The American Academy’s “Heart of the Matter” Report Continues To Inspire Action
PITTSBURGH | April 14, 2015 – Last summer, the American Academy of Arts and Sciences released the “Heart of the Matter,” a comprehensive report on the current state of the humanities and social sciences and their role in creating a vibrant, competitive and secure nation.
Carnegie Mellon University—which has a long history of humanities and social sciences collaborating with colleagues in other fields to solve problems—and the American Academy will hold the first Pittsburgh-area discussion of the report and its implications for improving education and creating a sustainable global society. “Mapping the Future of the Humanities and Social Sciences” will take place from 4–5:45 p.m., Monday, April 21 in the Jared L. Cohon University Center’s Rangos Hall.
This event is part of “Crossing Boundaries, Transforming Lives,” the yearlong celebration of the inauguration of Subra Suresh as Carnegie Mellon’s ninth president.
“Carnegie Mellon is delighted to be a partner with the American Academy of Arts and Sciences in hosting this discussion of the ways in which humanities and social sciences underpin American civic life and support the advancement of knowledge,” Suresh said. “CMU’s traditions of interdisciplinary inquiry have helped to shape the scope of the humanities and social sciences here, and in this respect CMU can make a valuable contribution to this national discussion.”
Two members of the commission that produced the “Heart of the Matter,” Norman Augustine, retired chairman and CEO of Lockheed Martin, and Hunter Rawlings III, president of the Association of American Universities, will visit CMU to discuss the report.
“The American Academy is grateful to President Suresh, and pleased that three leaders of American intellectual life will be coming together at one of our nation’s premier institutions to discuss the contributions of the humanities and social sciences to every endeavor—including the sciences, engineering and business,” said Don Randel, chair of the board of the American Academy.
Augustine and Rawlings will join four CMU faculty members for a panel discussion moderated by John Lehoczky, dean of the Dietrich College of Humanities and Social Sciences. The Carnegie Mellon panelists are Baruch Fischhoff, the Howard Heinz University Professor of Social and Decision Sciences and Engineering and Public Policy; Susan G. Polansky, head of the Department of Modern Languages; David R. Shumway, professor of English and director of the Humanities Center; and Kiron K. Skinner, associate professor of political science and director of the Center for International Relations and Politics.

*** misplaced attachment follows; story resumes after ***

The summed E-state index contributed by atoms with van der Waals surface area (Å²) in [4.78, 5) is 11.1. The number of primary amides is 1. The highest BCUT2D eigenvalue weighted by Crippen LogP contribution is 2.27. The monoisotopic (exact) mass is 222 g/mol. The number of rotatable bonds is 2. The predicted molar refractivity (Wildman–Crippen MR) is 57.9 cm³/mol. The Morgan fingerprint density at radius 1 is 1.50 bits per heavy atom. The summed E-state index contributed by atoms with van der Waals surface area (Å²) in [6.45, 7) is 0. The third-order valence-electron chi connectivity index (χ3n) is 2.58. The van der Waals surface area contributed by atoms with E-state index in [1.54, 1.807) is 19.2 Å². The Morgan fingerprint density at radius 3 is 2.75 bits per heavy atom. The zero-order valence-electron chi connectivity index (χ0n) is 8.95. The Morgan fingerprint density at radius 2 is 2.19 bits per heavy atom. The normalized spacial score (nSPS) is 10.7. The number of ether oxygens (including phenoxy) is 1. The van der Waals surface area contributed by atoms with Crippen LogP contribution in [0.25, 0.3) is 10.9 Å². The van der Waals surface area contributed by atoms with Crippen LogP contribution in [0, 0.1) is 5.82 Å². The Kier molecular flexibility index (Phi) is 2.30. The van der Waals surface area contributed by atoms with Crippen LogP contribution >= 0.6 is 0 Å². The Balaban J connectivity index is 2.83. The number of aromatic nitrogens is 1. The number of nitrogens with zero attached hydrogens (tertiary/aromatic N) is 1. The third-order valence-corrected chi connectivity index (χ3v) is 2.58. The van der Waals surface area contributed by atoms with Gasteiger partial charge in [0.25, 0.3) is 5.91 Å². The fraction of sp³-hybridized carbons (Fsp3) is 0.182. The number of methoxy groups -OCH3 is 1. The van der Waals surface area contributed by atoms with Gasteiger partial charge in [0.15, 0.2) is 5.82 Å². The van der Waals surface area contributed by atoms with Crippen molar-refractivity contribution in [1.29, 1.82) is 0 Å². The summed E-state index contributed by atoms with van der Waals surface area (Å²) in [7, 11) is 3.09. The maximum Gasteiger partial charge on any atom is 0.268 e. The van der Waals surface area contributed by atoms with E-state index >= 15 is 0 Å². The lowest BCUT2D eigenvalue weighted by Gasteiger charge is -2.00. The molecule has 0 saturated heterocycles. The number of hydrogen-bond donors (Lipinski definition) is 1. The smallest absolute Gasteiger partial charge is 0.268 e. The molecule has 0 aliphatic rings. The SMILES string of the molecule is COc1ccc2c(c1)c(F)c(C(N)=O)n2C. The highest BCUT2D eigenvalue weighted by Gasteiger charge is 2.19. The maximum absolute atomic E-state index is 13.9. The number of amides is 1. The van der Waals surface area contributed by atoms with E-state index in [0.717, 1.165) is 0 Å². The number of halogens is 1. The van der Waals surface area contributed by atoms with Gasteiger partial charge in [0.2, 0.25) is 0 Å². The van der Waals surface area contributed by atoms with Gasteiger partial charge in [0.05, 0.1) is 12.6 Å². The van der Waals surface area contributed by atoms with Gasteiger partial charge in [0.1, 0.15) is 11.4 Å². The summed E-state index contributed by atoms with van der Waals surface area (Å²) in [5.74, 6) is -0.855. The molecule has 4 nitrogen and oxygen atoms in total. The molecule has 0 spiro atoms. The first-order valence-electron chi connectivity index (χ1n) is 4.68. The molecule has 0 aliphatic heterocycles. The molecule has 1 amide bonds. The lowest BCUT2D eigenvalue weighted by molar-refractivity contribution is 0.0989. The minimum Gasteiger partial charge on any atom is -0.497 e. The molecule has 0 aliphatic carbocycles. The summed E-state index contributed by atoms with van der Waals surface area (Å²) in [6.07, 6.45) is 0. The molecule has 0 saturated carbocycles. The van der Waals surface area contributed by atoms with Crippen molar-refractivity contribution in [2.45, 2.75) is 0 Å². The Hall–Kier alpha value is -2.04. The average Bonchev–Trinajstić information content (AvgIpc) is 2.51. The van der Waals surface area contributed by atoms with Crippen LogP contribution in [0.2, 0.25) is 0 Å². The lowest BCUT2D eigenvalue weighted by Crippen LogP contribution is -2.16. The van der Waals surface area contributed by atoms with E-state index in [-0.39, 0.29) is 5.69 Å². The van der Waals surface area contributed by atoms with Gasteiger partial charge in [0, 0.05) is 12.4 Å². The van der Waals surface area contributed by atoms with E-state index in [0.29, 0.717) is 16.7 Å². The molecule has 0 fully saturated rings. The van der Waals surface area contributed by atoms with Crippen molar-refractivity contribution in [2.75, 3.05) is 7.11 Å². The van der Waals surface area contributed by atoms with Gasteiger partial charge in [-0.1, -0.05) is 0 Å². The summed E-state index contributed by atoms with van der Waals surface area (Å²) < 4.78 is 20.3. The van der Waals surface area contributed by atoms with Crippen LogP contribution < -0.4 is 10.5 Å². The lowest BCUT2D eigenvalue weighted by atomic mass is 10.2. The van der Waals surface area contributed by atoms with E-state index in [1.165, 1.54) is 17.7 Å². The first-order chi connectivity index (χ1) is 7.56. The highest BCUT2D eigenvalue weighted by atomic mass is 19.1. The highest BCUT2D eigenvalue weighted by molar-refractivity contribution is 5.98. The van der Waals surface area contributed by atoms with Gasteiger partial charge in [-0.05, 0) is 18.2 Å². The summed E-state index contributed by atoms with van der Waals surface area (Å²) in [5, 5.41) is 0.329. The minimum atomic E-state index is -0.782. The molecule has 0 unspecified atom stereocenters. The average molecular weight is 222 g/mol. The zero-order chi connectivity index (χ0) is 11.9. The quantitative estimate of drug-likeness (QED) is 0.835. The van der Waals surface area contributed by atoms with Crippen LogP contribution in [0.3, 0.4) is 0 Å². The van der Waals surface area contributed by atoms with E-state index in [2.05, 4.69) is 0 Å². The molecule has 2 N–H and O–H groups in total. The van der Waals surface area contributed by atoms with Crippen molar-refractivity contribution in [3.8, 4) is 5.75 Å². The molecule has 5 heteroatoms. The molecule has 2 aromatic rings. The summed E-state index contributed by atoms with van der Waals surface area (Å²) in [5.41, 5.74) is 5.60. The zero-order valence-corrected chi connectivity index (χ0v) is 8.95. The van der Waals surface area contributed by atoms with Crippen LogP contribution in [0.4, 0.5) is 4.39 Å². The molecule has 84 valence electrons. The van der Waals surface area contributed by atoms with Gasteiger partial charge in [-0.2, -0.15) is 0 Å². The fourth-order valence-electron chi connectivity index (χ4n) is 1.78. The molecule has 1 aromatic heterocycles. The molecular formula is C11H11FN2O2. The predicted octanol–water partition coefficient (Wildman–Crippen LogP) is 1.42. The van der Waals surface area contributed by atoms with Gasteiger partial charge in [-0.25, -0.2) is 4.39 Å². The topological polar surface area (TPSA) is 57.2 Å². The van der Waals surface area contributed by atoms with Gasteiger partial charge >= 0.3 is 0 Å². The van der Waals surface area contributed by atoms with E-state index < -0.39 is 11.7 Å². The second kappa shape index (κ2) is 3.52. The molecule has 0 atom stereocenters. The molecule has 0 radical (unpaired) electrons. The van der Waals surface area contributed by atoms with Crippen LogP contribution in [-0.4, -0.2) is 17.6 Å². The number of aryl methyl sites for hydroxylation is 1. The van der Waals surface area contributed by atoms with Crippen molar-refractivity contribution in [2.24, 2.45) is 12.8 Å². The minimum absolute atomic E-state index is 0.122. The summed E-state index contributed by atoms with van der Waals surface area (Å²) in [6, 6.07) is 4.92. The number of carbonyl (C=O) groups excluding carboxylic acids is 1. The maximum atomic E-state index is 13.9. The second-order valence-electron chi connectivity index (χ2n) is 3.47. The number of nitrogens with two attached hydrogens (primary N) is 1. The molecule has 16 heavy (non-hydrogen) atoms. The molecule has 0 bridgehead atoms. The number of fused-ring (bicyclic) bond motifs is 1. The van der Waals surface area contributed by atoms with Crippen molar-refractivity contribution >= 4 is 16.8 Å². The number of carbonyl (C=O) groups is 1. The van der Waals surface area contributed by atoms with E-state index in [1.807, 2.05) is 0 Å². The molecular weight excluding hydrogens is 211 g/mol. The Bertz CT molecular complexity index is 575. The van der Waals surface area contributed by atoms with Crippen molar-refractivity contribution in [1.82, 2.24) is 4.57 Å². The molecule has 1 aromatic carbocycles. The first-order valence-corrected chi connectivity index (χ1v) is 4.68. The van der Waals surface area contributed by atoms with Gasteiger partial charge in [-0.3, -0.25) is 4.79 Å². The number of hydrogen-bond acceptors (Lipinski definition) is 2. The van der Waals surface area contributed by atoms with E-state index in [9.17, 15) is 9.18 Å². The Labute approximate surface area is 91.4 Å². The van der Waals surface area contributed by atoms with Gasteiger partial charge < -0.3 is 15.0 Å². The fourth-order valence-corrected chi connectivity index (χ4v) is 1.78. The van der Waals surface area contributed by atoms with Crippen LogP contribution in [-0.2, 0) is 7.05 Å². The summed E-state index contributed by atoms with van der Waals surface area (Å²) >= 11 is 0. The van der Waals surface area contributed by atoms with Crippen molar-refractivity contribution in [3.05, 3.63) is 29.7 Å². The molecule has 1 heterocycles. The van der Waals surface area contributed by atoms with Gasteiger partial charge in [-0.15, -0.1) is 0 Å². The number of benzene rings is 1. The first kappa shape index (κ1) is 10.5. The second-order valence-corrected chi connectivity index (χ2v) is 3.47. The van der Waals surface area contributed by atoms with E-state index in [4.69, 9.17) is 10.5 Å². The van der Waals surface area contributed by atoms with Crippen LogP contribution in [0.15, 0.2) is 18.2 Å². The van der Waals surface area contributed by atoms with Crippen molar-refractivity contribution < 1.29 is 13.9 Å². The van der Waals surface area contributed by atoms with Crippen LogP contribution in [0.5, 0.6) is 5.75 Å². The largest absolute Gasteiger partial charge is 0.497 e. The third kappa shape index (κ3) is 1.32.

Carnegie Mellon’s humanities and social sciences—which include the departments of English, History, Modern Languages, Philosophy, Psychology, Social and Decision Sciences and Statistics—are relatively young at CMU, compared to other institutions. CMU humanists and social scientists use their research to solve problems and impact society. For example, philosophers are engaged in research related to medical ethics, computation and human rights; historians are developing policy recommendations for forensic DNA profiling and drug addiction; decision scientists analyze risk and behavior in problems ranging from obesity to climate change; statisticians work with experts in cybersecurity, brain science, data science, education and other fields to solve complex and challenging issues.
Following the panel discussion, twenty Dietrich College honors students will showcase their research projects at a reception in the Cohon University Center’s Peter, Wright and McKenna rooms.
“Mapping the Future of the Humanities and Social Sciences” is free and open to the public. For more information, visit http://www.cmu.edu/suresh-inauguration/symposia/h-ss/index.html.
About Carnegie Mellon University
Carnegie Mellon is a private, internationally ranked research university with programs in areas ranging from science, technology and business, to public policy, the humanities and the arts. More than 12,000 students in the university’s seven schools and colleges benefit from a small student-to-faculty ratio and an education characterized by its focus on creating and implementing solutions for real problems, interdisciplinary collaboration and innovation. A global university, Carnegie Mellon has campuses in Pittsburgh, Pa., California’s Silicon Valley and Qatar, and programs in Africa, Asia, Australia, Europe and Mexico. (www.cmu.edu)
About the American Academy of Arts & Sciences
Founded in 1780, the American Academy of Arts and Sciences is an independent policy research center that conducts multidisciplinary studies of complex and emerging problems. Current academy research focuses on the humanities, arts, and education; science and technology policy; global security and energy; and American institutions and the public good. With headquarters in Cambridge, Mass., the academy’s work is advanced by its 4,600 elected members, who are leaders in the academic disciplines, the arts, business and public affairs from around the world. (www.amacad.org)